Peace talks to end the war in Ukraine are doomed because Vladimir Putin cannot be trusted, Boris Johnson has said.
Accusing the Russian president of a complete failure to approach talks in good faith, Mr Johnson said it was clear Putin was seeking to grab territory to use as leverage in talks – and could even launch another assault on capital Kyiv for that purpose.
Insisting that Putin cannot be viewed as a “valid interlocutor”, he asked: “How can you negotiate with a crocodile when it’s got your leg in its jaws? That is the difficulty that the Ukrainians face.”
While stressing that any decisions on Ukraine’s future must be for the country’s people and president Volodymyr Zelensky, Mr Johnson said that it was “very hard” to see how they could enter negotiations with Putin.
He said that Mr Zelensky was taking a “pretty maximalist” approach towards the position of the eastern Donbas region in any talks, insisting that Russian forces must withdraw from positions in Donetsk and Luhansk seized in 2014.
But he suggested that the Ukrainian president may have given up on hopes of regaining Crimea saying that Zelensky was “not as maximalist” about Russia quitting the peninsula.
Speaking to reporters on his two-day trade trip to India, Mr Johnson said: “It’s very hard to see how the Ukrainians can negotiate with Putin, given his manifest lack of good faith and his strategy, which is evident, to try to engulf and capture as much of Ukraine as he can and then perhaps to have some sort of negotiation from a position of strength – or even launch another assualt on Kyiv.
“I really don’t see how the Ukrainians can easily sit down and come to some kind of accommodation. How can you negotiate with a crocodile when it’s got your leg in its jaws? That is the difficulty that the Ukrainians face.”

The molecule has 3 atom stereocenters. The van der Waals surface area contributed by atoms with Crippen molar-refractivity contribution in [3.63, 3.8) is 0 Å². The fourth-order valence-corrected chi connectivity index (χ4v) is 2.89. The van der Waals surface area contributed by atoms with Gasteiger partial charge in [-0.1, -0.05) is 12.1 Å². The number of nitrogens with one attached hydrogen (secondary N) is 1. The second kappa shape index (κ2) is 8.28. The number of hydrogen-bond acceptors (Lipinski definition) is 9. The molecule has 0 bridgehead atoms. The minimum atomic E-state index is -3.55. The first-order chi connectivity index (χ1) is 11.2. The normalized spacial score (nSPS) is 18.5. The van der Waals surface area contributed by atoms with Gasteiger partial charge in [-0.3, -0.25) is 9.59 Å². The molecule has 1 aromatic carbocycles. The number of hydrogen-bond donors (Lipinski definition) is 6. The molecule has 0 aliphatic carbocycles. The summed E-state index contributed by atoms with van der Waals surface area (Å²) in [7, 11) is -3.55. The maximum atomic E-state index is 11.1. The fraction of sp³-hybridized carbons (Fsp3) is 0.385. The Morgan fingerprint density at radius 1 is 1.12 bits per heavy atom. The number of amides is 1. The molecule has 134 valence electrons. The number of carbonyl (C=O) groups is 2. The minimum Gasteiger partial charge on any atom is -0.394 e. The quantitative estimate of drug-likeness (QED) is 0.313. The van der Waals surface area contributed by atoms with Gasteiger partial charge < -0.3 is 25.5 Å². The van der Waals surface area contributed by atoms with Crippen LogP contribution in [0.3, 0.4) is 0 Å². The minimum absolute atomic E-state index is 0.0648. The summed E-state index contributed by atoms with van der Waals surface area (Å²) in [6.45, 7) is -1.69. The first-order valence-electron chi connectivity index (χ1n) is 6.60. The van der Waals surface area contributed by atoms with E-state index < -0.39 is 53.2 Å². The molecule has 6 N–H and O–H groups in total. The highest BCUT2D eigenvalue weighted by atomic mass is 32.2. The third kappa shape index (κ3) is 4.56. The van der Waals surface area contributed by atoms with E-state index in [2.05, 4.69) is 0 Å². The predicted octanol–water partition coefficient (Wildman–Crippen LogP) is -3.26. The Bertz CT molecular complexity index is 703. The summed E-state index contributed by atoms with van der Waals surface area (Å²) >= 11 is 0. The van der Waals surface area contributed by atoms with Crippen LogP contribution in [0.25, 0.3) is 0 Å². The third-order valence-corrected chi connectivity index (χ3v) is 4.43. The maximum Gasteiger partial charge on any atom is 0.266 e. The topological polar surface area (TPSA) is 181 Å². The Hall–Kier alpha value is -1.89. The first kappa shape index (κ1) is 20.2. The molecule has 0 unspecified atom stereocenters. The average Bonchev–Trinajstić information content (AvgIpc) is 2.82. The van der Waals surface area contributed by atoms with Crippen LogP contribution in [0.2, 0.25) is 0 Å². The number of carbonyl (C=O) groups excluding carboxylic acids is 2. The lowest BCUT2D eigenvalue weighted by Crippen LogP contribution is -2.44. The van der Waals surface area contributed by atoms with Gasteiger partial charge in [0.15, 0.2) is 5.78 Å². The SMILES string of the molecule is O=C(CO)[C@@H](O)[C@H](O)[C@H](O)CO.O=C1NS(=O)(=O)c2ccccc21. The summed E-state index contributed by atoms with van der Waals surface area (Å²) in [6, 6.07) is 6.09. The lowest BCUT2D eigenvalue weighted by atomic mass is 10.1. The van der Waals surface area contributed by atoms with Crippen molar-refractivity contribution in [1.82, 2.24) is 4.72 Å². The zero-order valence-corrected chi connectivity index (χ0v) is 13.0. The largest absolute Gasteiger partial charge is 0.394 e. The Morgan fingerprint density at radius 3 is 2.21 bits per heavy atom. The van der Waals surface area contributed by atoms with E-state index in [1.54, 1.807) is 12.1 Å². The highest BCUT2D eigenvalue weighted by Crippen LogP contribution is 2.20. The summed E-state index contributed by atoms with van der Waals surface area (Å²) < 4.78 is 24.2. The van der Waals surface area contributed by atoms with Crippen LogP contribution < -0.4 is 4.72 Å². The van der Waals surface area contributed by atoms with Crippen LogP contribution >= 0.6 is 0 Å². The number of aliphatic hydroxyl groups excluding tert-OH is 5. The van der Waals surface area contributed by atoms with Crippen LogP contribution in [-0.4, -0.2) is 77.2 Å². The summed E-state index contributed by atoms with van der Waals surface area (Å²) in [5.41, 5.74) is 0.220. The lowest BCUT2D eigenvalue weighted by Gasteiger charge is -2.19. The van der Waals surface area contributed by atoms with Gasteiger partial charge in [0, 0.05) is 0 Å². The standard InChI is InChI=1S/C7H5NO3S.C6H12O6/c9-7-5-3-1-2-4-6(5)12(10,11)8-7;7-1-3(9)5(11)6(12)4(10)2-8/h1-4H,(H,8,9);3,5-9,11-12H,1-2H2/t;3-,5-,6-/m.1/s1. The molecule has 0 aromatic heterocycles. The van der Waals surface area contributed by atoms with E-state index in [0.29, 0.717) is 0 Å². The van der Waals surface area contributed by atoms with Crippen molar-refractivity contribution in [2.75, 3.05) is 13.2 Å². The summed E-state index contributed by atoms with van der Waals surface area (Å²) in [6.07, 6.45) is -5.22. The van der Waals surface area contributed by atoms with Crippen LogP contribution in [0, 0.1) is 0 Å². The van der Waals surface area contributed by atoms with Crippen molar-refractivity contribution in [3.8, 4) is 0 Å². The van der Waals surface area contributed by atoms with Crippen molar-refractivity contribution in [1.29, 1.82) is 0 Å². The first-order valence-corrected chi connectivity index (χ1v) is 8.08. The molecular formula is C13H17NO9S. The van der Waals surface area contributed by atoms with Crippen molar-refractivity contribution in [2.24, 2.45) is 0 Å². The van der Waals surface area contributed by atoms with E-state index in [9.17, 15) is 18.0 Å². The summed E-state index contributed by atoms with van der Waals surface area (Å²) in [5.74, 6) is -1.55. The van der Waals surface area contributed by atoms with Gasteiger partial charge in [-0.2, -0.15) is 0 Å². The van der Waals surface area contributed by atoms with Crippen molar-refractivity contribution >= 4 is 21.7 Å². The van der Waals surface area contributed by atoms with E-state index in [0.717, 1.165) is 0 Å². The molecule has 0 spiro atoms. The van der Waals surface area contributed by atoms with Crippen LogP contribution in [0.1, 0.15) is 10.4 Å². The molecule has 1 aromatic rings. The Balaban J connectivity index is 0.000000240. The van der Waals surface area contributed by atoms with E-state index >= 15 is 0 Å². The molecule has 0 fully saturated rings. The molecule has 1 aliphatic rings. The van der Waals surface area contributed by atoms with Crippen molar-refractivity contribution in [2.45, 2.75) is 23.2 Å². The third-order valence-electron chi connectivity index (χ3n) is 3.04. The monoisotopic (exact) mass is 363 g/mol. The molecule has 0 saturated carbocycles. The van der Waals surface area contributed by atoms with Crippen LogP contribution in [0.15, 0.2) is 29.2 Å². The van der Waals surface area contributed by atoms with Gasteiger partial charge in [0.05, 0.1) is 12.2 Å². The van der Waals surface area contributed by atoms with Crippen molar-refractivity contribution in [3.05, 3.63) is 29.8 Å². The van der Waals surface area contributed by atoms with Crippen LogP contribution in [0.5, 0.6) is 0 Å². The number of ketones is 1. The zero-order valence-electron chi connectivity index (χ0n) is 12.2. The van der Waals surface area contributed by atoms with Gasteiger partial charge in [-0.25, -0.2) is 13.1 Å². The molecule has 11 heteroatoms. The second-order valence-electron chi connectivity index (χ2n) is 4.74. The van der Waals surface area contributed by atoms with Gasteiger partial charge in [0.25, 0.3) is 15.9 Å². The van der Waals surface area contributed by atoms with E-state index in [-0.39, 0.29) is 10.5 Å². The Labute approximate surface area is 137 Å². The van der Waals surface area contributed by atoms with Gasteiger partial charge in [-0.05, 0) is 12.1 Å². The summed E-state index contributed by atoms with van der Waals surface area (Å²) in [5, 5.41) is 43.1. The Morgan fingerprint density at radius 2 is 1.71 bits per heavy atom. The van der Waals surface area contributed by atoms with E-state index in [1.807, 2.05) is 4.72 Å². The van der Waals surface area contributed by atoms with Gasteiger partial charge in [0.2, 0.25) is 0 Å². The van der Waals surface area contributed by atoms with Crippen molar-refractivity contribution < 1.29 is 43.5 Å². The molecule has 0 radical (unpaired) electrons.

Mr Johnson said that in phone talks on Tuesday with G7 leaders, including US president Joe Biden, and Ukraine’s neighbors Poland and Romania, it was agreed to stick to the existing support towards Kyiv.
“Keep going with the strategy, keep supplying them with the things they need to help them defend themselves, particularly with artillery,” said the prime minister.
“This is turning into a conflict of heavy artillery exchanges and the UK is doing a lot to supply Soviet-era shells, in addition to the 150 armored vehicles we have announced.”
He added: “The view of the president of Ukraine, if I have understood him correctly, is that he would actually like Russian forces to be expelled from their existing positions in Donetsk and Luhansk. That’s a pretty maximalist position.
“On Crimea, they are not so maximalist.
“I don’t see how Putin can be a valid interlocutor, I really don’t see that. But that’s for the Ukrainians.”
Ukraine is likely to be a sore point in Mr Johnson’s talks with Indian PM Narendra Modi on Friday, as India has sharply increased its imports of Russian oil in recent months, taking advantage of discounted prices resulting from international sanctions.
But Downing Street said that the PM will not “lecture” Modi on the need to cut off ties with Moscow, but will engage “constructively” on alternative ways for Delhi to source its energy and defense needs.